The Society season two on Netflix could be about to get a whole lot darker if villain Campbell Eliot (played by Toby Wallace) rises to power.
The teen drama, which stars the likes of Kathryn Newton, Gideon Adlon, Jack Mulhern and Sean Berdy, follows a group of school kids who are mysteriously transported into a replica of their hometown with no trace of their parents, and they’re stuck there indefinitely.
The first series came to a dramatic end after 10 intense episodes and now showrunner Chris Keyser has told Metro.co.uk what the future looks like for the survivors of West Ham if the streaming giant brings it back into our lives. Dear God, please bring it back.
Talking about what could be on the horizon, Chris began: ‘Ali brought in the question of what happens to your political position regardless of the other world and whether people believed or didn’t believe that Ali and Casandra working were actually doing the right thing, or whether they were autocrats in their own right. But they didn’t take revenge on their enemies.
‘Now we’re getting to the part where people are beginning to actually punish people who disagree with them and that’s a real risk.
‘What will happen, we don’t know. What kind of world will Harry and Campbell create when they take over?’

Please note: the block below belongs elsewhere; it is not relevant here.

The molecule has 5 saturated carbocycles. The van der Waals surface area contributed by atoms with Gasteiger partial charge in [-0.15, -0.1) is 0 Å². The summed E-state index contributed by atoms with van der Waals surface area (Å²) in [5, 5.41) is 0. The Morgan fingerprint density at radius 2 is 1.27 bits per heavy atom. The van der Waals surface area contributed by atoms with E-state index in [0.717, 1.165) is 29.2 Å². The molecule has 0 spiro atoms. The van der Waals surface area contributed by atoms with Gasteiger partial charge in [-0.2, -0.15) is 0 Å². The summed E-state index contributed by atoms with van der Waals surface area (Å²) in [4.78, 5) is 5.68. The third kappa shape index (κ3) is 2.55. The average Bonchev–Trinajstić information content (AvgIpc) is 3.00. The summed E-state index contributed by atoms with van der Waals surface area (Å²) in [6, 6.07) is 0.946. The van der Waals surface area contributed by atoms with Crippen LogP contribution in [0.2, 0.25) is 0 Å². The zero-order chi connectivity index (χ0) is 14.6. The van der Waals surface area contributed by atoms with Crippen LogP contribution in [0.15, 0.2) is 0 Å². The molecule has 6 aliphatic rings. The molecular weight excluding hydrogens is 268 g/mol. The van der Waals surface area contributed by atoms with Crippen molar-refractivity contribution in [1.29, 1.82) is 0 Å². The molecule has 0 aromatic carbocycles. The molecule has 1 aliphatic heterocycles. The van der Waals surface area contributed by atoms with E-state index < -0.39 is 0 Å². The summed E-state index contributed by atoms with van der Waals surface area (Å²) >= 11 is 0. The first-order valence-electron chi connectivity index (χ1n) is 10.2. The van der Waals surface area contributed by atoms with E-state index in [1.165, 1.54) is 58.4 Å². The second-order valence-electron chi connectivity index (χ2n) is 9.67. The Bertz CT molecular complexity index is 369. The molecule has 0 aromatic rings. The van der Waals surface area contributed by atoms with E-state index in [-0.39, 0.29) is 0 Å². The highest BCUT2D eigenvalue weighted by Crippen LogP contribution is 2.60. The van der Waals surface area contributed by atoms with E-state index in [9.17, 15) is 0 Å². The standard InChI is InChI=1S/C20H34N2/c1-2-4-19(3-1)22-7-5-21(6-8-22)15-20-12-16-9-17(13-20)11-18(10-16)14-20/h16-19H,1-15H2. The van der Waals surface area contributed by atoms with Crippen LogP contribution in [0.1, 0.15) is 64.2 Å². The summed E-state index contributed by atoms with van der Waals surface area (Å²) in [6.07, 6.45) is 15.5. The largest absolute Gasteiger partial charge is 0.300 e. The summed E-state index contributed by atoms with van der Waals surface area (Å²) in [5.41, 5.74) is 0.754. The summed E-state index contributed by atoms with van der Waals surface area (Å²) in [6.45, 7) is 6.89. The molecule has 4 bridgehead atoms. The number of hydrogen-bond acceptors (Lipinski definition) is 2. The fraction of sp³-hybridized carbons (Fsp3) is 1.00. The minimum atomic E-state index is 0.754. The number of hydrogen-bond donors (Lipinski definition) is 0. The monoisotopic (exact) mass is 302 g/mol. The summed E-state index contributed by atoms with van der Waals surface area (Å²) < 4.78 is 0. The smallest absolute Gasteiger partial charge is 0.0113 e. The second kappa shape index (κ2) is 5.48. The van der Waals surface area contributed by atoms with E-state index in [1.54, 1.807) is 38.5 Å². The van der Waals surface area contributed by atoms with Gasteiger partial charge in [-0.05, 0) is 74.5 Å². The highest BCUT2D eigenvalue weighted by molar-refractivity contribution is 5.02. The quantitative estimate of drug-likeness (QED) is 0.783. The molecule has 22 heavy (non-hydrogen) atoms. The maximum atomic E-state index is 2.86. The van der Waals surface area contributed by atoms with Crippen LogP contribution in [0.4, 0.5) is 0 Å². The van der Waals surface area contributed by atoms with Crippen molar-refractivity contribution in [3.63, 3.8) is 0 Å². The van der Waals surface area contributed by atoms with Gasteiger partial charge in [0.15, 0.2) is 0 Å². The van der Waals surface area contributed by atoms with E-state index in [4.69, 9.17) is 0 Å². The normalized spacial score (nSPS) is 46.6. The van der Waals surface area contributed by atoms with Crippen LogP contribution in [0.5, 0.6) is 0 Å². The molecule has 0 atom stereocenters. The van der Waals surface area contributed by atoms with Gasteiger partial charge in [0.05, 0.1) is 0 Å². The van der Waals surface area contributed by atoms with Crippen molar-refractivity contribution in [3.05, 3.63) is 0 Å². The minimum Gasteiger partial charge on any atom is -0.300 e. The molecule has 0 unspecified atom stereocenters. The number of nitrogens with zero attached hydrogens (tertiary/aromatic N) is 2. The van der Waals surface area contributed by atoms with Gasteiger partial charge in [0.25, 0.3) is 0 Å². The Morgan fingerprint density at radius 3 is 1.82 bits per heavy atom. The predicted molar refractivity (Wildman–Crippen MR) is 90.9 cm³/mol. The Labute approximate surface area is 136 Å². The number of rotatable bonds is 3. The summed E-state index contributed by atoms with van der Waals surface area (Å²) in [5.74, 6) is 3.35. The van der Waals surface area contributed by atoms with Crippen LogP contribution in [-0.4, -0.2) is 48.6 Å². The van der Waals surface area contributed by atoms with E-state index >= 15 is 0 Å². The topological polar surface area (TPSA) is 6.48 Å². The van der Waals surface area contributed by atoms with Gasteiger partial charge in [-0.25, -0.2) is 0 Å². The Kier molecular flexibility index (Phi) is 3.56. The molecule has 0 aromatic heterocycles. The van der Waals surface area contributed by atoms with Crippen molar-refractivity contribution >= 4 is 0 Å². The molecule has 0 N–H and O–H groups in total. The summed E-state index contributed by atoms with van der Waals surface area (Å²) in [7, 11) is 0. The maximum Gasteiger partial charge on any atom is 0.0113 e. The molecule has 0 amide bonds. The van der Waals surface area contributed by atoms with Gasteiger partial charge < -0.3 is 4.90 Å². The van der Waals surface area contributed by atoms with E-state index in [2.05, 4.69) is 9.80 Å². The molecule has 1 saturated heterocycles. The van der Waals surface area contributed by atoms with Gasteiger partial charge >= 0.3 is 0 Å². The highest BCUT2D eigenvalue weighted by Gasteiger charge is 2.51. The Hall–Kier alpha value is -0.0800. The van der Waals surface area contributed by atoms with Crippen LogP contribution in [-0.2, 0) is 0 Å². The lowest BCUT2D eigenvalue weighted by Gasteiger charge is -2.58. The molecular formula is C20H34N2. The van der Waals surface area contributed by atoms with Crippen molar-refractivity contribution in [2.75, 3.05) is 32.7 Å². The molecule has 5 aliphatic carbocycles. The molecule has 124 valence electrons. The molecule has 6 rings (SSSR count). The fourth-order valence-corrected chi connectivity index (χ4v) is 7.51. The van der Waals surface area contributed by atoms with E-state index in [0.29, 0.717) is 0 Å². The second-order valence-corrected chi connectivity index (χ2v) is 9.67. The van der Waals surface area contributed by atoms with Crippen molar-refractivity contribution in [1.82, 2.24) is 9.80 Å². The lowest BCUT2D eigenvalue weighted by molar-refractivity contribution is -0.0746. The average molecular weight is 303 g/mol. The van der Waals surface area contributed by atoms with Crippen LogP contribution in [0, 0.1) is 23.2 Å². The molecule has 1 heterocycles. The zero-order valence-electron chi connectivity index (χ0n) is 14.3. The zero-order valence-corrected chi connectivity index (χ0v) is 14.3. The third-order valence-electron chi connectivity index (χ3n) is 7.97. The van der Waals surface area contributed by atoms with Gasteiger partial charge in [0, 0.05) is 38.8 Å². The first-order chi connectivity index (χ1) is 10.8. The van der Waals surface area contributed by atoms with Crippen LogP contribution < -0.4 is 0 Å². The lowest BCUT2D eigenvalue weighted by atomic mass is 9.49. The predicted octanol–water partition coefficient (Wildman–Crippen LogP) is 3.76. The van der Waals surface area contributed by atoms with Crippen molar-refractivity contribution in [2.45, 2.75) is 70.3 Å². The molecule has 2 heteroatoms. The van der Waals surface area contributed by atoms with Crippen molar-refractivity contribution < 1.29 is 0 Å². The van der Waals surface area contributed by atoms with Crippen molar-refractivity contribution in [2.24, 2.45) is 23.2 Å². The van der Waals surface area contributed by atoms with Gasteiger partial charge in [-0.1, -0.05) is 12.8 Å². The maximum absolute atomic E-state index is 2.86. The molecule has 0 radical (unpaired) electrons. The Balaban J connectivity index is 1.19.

Chris continued: And now other things are at stake. With resources running thin, will there be classes of society with people working for other people opposed to being fluid about that?
‘There are all kinds of different questions we get to explore in that. I promise you that if this goes on long enough, this will not be the final answers to how power is exercised. It’s a fluid thing.’
Chris previously told us that he has already planned a number of seasons and is hoping that it could go on for years.
‘We don’t have it all worked out, but we have lots of ideas of where we want to go,’ he enthused.
‘We’re on our own personal cliff-hanger right now. I would hope so [that The Society is officially renewed for a second season].
‘I think that it’s a large cast, no one comes in from the outside, those alliances and power sharing all shift and there are lots of places to go.’
He added: ‘In some ways the whole world is open to us, these kids are in their own world. I don’t just mean the politics of it, but the relationships, all of that stuff. ‘We’re reliant on an audience demand but we’re ready to provide that. We also have an end in mind, we know where we want to go to.’
The Society is available to stream on Netflix.
Got a showbiz story?